FREMONT -- Brandon Ray doesn't have souped-up motorbikes like some of his competitors. But the 7-year-old has guts galore, which is one reason his father's living room doubles as Brandon's trophy case.
In two years of competitive motocross racing, Brandon, a second-grader at Patterson Elementary School, has won more than 100 trophies.
This year, he took home his biggest and heaviest hardware yet, winning the AMP/GFI Winter Series Championship in three separate divisions, against competitors as old as 11.
"I just hold on to the gas and never let off," Brandon said, explaining his success at the series, which includes seven races at tracks throughout Northern California.
Motocross racing takes place on dirt tracks full of daredevil jumps that can send young riders 15 feet in the air, which is just fine with Brandon.
"Put a jump in front of him and, unlike a lot of kids, he will jump it," said Mike Sexton, owner of Club Moto in Livermore, where Ray often races.
Brandon said motorcycling is in his blood, just like it was for his father, John Ray, who used to race motorcycles on flat tracks at the former Baylands Raceway in Fremont.
"Every toy Brandon wanted was a motorcycle," Ray recalled. Finally, when Brandon was approaching age 3, Ray bought him his first motorbike, a Yamaha PW-50, with training wheels.
"He was probably too young to ask for it," said Ray, a single father. "I just got it for him."
In the early days, father and son would practice in the front yard of their Cabrillo neighborhood home. John Ray tied a rope to the bike, and Brandon would ride in circles around his father.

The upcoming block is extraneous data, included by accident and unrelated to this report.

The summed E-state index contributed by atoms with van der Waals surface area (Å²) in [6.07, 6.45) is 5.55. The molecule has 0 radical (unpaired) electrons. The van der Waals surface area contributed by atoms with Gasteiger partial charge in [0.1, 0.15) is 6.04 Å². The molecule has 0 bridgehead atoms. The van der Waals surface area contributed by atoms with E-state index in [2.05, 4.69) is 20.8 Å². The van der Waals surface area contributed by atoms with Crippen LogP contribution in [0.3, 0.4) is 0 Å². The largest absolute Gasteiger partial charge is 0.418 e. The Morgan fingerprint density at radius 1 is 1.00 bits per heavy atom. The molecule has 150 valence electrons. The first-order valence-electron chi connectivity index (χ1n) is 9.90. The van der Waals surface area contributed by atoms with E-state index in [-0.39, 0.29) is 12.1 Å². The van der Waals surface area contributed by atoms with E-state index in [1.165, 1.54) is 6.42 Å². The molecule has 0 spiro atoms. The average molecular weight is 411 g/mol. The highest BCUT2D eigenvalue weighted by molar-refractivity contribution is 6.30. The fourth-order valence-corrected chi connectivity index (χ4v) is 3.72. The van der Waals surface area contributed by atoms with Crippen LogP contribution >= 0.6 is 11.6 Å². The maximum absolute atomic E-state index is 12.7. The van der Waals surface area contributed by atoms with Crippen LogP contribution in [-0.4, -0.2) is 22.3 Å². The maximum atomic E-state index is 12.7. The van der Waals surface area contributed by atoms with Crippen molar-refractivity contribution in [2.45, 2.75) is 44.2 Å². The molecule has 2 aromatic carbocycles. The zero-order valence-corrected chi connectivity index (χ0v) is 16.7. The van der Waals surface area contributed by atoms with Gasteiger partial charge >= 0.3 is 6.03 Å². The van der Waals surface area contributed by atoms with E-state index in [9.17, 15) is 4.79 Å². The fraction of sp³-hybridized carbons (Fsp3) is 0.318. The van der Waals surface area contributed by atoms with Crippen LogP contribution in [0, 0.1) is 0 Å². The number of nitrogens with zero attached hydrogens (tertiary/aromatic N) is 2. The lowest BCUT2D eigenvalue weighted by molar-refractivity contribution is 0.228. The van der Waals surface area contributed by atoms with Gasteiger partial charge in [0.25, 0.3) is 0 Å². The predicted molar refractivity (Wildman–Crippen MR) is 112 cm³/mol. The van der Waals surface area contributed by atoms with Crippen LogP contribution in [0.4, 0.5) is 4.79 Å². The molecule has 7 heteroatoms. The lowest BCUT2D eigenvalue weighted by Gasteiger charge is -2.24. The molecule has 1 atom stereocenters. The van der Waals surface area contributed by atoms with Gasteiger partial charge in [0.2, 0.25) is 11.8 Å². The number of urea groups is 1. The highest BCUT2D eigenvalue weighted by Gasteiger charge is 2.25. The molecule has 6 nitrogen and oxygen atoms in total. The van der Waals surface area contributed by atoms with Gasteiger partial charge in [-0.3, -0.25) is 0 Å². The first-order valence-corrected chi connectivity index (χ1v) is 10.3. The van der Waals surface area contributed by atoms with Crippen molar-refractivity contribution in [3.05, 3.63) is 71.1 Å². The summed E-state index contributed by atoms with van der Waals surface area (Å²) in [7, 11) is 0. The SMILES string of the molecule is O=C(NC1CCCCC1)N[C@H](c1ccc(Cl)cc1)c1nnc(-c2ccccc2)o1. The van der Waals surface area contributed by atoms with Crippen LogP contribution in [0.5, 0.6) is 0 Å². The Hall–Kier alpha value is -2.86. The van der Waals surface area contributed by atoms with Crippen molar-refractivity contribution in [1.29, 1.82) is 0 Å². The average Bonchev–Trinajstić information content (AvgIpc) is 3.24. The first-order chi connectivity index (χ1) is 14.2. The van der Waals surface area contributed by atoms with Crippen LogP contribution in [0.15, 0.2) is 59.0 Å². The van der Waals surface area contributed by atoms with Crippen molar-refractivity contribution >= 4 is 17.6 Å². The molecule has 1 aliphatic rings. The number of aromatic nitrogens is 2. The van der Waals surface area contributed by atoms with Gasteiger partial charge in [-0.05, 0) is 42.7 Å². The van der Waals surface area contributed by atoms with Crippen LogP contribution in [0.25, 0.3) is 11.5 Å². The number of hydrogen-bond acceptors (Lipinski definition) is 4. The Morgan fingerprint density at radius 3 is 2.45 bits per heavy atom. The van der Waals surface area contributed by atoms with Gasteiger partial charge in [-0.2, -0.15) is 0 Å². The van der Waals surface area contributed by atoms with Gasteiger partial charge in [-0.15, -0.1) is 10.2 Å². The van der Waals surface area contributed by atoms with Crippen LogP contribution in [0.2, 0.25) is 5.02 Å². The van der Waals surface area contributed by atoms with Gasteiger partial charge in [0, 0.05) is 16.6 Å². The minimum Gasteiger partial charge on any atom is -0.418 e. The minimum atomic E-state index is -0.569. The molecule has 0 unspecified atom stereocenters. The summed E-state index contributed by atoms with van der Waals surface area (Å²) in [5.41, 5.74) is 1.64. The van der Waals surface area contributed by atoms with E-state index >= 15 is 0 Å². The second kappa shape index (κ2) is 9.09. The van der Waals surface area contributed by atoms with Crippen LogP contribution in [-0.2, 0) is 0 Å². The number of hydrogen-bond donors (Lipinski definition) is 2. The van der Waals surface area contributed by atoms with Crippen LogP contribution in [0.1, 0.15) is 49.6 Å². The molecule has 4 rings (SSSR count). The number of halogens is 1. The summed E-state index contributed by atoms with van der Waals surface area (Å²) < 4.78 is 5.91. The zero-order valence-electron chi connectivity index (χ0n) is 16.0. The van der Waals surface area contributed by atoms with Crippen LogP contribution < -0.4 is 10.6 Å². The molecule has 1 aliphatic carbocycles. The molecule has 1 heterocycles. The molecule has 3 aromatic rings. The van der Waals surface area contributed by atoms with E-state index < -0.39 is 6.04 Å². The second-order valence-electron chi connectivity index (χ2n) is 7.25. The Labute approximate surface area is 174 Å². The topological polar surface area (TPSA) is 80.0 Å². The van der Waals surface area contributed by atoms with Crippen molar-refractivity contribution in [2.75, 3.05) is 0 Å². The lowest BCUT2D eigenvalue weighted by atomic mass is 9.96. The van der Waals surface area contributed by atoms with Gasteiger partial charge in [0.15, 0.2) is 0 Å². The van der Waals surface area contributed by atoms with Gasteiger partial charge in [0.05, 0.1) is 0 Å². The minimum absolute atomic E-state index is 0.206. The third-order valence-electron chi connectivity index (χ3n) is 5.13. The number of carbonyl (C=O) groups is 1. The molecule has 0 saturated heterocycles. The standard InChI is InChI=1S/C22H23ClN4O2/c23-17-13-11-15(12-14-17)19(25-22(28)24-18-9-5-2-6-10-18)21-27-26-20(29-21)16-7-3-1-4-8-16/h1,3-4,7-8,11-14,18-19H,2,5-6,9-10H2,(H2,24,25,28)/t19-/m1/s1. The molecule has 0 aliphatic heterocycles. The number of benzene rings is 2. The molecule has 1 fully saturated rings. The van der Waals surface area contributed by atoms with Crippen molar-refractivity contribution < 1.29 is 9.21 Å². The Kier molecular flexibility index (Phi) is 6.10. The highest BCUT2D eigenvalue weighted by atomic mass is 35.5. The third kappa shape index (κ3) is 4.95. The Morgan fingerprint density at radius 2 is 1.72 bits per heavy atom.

It's still illegal for Brandon to ride his three bikes on the street, so he mostly practices at Club Moto and occasionally at the 408MX motocross track in San Jose.
That's where Brandon and his father met and befriended Ricky Ryan, who, in 1987, became the only unsponsored motocross rider to win an event at the track in Daytona, Fla.
Ryan said that Brandon is really good, considering his bikes aren't top-notch. "If someone could help him a little bit more, he could go on to get sponsored," Ryan said.
Ray, 51, is doing the best he can, but one night 15 years ago, he crashed his motorcycle into a car that had been abandoned in the right lane of Interstate 880 in Fremont.
The force from the collision shattered Ray's right leg, ending his career in drywall and leaving him on permanent disability.
Ray said he hopes his son will decide never to ride motorcycles in the street. But, despite the risks, he won't steer Brandon away from motorbikes.
"It's in his heart and it's what he wants to do," Ray said. "I can't tell him not to follow his heart. All I can do is teach him to ride safely."
Ray bought his son's most recent $3,800 motorbike, a King Cobra 50cc, last year, in part by hawking his wedding ring, watch and coin collection.
"I was going to save them for Brandon, but I wanted to give him a fair chance to compete," Ray said.
So far things are mostly working out for the Rays, although finances kept Brandon from competing at a national competition for which he qualified earlier this month in Las Vegas.
Bob Bryant, a family friend, helped pay for the King Cobra. And the Rays met a man at a race recently who also since has contributed toward Brandon's racing. Fremont Honda Kawasaki also has chipped in with discounts on supplies.
"We're barely making it, but it seems like God provides," Ray said. "We always get lucky, and someone helps out."
Ray is planning for his son to race fewer local tournaments in order to concentrate on bigger events, which he hopes will lead to sponsorships and a chance to go pro.
"He has more natural ability than anyone I've ever seen," Ray said.
"We pull into some of these races looking like Sanford and Son, but we pull out with the trophy."